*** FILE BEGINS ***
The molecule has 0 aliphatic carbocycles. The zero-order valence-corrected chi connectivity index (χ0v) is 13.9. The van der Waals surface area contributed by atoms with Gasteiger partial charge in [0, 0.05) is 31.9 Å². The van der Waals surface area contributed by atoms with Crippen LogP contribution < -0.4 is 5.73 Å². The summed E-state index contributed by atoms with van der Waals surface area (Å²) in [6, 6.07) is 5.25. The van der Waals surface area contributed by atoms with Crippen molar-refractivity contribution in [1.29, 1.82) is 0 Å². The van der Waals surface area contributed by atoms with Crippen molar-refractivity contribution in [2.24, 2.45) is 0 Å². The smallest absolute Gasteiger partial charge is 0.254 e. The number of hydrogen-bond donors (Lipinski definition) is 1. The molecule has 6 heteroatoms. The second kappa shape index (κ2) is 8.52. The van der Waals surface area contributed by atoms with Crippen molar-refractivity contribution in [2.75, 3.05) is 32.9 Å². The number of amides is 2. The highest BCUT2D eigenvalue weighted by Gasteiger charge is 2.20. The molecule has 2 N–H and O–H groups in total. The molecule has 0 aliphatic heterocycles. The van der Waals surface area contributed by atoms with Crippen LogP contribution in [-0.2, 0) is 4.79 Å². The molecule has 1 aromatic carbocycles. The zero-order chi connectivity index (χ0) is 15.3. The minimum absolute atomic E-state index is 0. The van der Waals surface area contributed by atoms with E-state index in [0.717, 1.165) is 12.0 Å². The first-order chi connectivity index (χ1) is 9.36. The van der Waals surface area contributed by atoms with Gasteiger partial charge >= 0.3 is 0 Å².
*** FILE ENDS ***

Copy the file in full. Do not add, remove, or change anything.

The molecule has 0 aliphatic carbocycles. The zero-order valence-corrected chi connectivity index (χ0v) is 13.9. The van der Waals surface area contributed by atoms with Gasteiger partial charge in [0, 0.05) is 31.9 Å². The van der Waals surface area contributed by atoms with Crippen LogP contribution < -0.4 is 5.73 Å². The summed E-state index contributed by atoms with van der Waals surface area (Å²) in [6, 6.07) is 5.25. The van der Waals surface area contributed by atoms with Crippen molar-refractivity contribution in [1.29, 1.82) is 0 Å². The van der Waals surface area contributed by atoms with Crippen molar-refractivity contribution in [2.24, 2.45) is 0 Å². The smallest absolute Gasteiger partial charge is 0.254 e. The number of hydrogen-bond donors (Lipinski definition) is 1. The molecule has 6 heteroatoms. The second kappa shape index (κ2) is 8.52. The van der Waals surface area contributed by atoms with Crippen molar-refractivity contribution in [2.75, 3.05) is 32.9 Å². The number of amides is 2. The highest BCUT2D eigenvalue weighted by Gasteiger charge is 2.20. The molecule has 2 N–H and O–H groups in total. The molecule has 0 aliphatic heterocycles. The van der Waals surface area contributed by atoms with Crippen LogP contribution in [-0.2, 0) is 4.79 Å². The molecule has 1 aromatic carbocycles. The zero-order chi connectivity index (χ0) is 15.3. The minimum absolute atomic E-state index is 0. The van der Waals surface area contributed by atoms with E-state index in [0.717, 1.165) is 12.0 Å². The first-order chi connectivity index (χ1) is 9.36. The van der Waals surface area contributed by atoms with Gasteiger partial charge >= 0.3 is 0 Å².